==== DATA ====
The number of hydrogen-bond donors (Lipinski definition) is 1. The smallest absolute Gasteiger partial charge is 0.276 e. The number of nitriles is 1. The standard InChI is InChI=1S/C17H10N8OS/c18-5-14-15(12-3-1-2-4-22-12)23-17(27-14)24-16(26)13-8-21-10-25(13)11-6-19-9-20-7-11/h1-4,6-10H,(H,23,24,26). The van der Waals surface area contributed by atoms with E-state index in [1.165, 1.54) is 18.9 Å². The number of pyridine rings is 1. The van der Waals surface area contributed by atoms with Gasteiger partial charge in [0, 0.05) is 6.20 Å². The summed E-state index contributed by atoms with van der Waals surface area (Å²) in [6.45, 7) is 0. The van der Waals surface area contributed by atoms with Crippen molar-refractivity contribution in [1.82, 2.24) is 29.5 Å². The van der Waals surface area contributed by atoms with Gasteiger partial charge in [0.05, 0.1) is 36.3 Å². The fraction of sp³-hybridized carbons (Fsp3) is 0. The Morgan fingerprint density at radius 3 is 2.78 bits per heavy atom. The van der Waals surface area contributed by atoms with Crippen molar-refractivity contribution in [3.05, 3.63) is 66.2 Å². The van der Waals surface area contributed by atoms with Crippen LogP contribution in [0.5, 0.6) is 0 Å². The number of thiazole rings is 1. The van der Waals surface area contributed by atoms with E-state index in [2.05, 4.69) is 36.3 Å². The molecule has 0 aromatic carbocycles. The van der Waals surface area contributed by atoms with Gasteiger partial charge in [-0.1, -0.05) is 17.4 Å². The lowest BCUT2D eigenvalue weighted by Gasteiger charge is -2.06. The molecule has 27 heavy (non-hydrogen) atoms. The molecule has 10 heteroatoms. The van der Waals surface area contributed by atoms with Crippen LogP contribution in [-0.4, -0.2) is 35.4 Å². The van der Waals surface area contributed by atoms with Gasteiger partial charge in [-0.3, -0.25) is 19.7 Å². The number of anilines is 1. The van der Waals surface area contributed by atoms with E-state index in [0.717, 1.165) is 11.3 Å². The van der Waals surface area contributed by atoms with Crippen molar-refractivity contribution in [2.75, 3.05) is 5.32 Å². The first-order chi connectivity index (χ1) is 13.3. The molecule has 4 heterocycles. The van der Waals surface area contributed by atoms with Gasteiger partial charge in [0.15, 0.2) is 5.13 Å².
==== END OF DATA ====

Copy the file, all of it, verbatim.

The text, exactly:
The number of hydrogen-bond donors (Lipinski definition) is 1. The smallest absolute Gasteiger partial charge is 0.276 e. The number of nitriles is 1. The standard InChI is InChI=1S/C17H10N8OS/c18-5-14-15(12-3-1-2-4-22-12)23-17(27-14)24-16(26)13-8-21-10-25(13)11-6-19-9-20-7-11/h1-4,6-10H,(H,23,24,26). The van der Waals surface area contributed by atoms with E-state index in [1.165, 1.54) is 18.9 Å². The number of pyridine rings is 1. The van der Waals surface area contributed by atoms with Gasteiger partial charge in [0, 0.05) is 6.20 Å². The summed E-state index contributed by atoms with van der Waals surface area (Å²) in [6.45, 7) is 0. The van der Waals surface area contributed by atoms with Crippen molar-refractivity contribution in [1.82, 2.24) is 29.5 Å². The van der Waals surface area contributed by atoms with Gasteiger partial charge in [0.05, 0.1) is 36.3 Å². The fraction of sp³-hybridized carbons (Fsp3) is 0. The Morgan fingerprint density at radius 3 is 2.78 bits per heavy atom. The van der Waals surface area contributed by atoms with Crippen molar-refractivity contribution in [3.05, 3.63) is 66.2 Å². The van der Waals surface area contributed by atoms with Crippen LogP contribution in [0.5, 0.6) is 0 Å². The number of thiazole rings is 1. The van der Waals surface area contributed by atoms with E-state index in [2.05, 4.69) is 36.3 Å². The molecule has 0 aromatic carbocycles. The van der Waals surface area contributed by atoms with Gasteiger partial charge in [-0.1, -0.05) is 17.4 Å². The lowest BCUT2D eigenvalue weighted by Gasteiger charge is -2.06. The molecule has 27 heavy (non-hydrogen) atoms. The molecule has 10 heteroatoms. The van der Waals surface area contributed by atoms with Crippen LogP contribution in [-0.4, -0.2) is 35.4 Å². The van der Waals surface area contributed by atoms with Gasteiger partial charge in [-0.3, -0.25) is 19.7 Å². The number of anilines is 1. The van der Waals surface area contributed by atoms with E-state index in [0.717, 1.165) is 11.3 Å². The van der Waals surface area contributed by atoms with Crippen molar-refractivity contribution in [2.75, 3.05) is 5.32 Å². The first-order chi connectivity index (χ1) is 13.3. The molecule has 4 heterocycles. The van der Waals surface area contributed by atoms with Gasteiger partial charge in [0.15, 0.2) is 5.13 Å².